Earlier this month, a state appellate court issued a written opinion in a Massachusetts drug trafficking case requiring the court to determine if a police officer’s traffic stop that ultimately led to the discovery of narcotics was longer than necessary, and thus was conducted in violation of the defendants’ constitutional rights. Ultimately, the court determined that the arresting officer exceeded his authority when he continued to ask questions of the defendants after they provided information that would have been sufficient to allow the officer to verify their identities.
The Facts of the Case
The defendants were an African-American man and woman, both of whom were passengers in a car driven by a white female. As the three were traveling along the highway, a police officer noticed that the vehicle’s rear tail light was out. The officer pulled the vehicle over.
As the officer approached, he began to question the driver about the identity of the passengers. The driver identified the passengers as two friends, “J” and “T.” The officer noticed that the driver’s voice was trembling, and she appeared nervous, and also the two defendants were not wearing seatbelts.
The officer requested the identification of the two defendants. One defendant provided a New York license, and the other did not have any identification on him but provided his name and date of birth. However, neither of the names provided to the officer began with the letter “J” or “T,” and the officer became suspicious of the three occupants.
The officer then called for back-up, which arrived a short time later. Once back-up arrived, the two officers began questioning each of the three occupants individually about how they knew each other. The three gave varying answers, further increasing the officers’ suspicions. Then, the officers put the male defendant in handcuffs, frisked him, and explained that they suspected the three of drug trafficking.
Ultimately, the driver admitted that she was asked to pick up the defendants and transport them, and she knew they would have drugs on them but not which kind. The officers later found narcotics in the defendants’ possession and charged them with drug trafficking.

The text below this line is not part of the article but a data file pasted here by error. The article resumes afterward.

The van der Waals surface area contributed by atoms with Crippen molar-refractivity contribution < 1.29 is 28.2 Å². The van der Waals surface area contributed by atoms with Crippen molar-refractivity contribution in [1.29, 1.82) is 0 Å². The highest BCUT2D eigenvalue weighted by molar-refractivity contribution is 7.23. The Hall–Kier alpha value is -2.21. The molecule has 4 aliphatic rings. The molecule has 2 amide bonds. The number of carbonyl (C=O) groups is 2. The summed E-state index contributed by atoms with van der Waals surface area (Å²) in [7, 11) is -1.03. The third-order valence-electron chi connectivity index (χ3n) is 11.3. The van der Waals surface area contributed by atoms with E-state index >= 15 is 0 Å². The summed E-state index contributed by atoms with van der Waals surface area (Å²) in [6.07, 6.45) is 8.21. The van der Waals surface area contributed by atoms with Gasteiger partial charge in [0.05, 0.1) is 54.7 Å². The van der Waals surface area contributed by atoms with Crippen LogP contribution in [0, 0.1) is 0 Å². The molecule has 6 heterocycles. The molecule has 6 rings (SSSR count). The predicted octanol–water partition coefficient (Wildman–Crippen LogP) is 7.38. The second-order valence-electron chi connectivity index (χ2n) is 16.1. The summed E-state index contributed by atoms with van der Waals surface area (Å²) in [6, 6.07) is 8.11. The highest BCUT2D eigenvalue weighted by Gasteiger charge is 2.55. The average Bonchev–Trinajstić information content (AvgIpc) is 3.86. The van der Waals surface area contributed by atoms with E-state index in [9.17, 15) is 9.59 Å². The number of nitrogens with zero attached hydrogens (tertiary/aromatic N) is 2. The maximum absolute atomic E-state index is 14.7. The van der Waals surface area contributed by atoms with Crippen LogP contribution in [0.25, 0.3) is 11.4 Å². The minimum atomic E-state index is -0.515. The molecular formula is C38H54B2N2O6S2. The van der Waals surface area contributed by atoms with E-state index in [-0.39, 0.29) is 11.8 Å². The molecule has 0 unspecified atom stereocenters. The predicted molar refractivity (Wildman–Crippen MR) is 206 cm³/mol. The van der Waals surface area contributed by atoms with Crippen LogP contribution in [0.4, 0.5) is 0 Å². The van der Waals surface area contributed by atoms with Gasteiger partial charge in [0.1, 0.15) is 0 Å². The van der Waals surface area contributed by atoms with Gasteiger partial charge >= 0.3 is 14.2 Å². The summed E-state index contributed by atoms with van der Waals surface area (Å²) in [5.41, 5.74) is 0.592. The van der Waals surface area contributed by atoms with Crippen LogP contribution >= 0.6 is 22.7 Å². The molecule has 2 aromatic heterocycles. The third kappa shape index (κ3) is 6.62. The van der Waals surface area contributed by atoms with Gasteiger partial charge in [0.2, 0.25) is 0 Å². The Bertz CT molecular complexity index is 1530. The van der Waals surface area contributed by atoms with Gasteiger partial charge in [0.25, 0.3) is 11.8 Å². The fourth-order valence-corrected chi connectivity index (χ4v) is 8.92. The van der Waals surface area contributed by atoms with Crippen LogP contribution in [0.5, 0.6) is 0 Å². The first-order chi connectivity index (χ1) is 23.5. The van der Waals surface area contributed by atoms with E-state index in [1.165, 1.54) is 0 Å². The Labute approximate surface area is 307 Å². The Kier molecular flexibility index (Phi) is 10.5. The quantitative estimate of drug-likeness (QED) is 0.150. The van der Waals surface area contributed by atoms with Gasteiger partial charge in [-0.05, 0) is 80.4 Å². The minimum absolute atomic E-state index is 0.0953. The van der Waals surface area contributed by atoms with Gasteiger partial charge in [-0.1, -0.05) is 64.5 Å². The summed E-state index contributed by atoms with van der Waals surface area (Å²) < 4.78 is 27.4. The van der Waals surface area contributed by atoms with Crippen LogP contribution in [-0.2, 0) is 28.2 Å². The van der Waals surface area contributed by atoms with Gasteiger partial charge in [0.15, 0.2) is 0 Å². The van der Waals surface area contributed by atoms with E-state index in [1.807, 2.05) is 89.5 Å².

The Court’s Opinion
At trial, the defendants argued that the police officer unconstitutionally prolonged the traffic stop past the point at which it was necessary to identify the vehicle’s occupants, and as a result of this infringement, any evidence discovered as a result should be suppressed. The trial court denied the defendants’ motion to suppress, and the defendants appealed.
On appeal, the court reversed the lower court’s decision and held that the defendants’ motion to suppress should have been granted. The court explained that under United States Supreme Court case law, an officer can only hold the occupants of a vehicle during a traffic stop for as long as it is necessary to investigate the reasons for the traffic stop.
Thus, in this case, the court explained that once the officer discovered that the defendants were not wearing their seatbelts, the officer had the right to request their information. However, once that information was provided, the officer should have determined whether it was correct, rather than assuming suspicious activity based on the fact that the driver provided information the officer determined was inconsistent with the names provided by the defendant. By unnecessarily extending the traffic stop, the officer violated the defendants’ constitutional rights, and the court held that the drugs should be suppressed.
Have You Been Arrested for a Boston Drug Crime?
If you have recently been arrested for a Boston drug crime, you should call the Law Office of Patrick J. Murphy. Attorney Patrick J. Murphy has over 22 years of experience representing those charged with serious felony and misdemeanor crimes in and around the Boston area. Through diligent and zealous representation, Attorney Murphy proudly defends the rights of those accused of all types of Massachusetts crimes. Call 617-367-0450 to schedule a free consultation with a dedicated Boston drug trafficking attorney today.
More Blog Posts:
Massachusetts Court Determines Defendant’s Statement Was Involuntary in Light of Improper Police Assurances, Boston Criminal Defense Lawyer Blog, published April 11, 2018
The Use of Confidential Informants in Boston Drug Crime Cases, Boston Criminal Defense Lawyer Blog, published March 20, 2018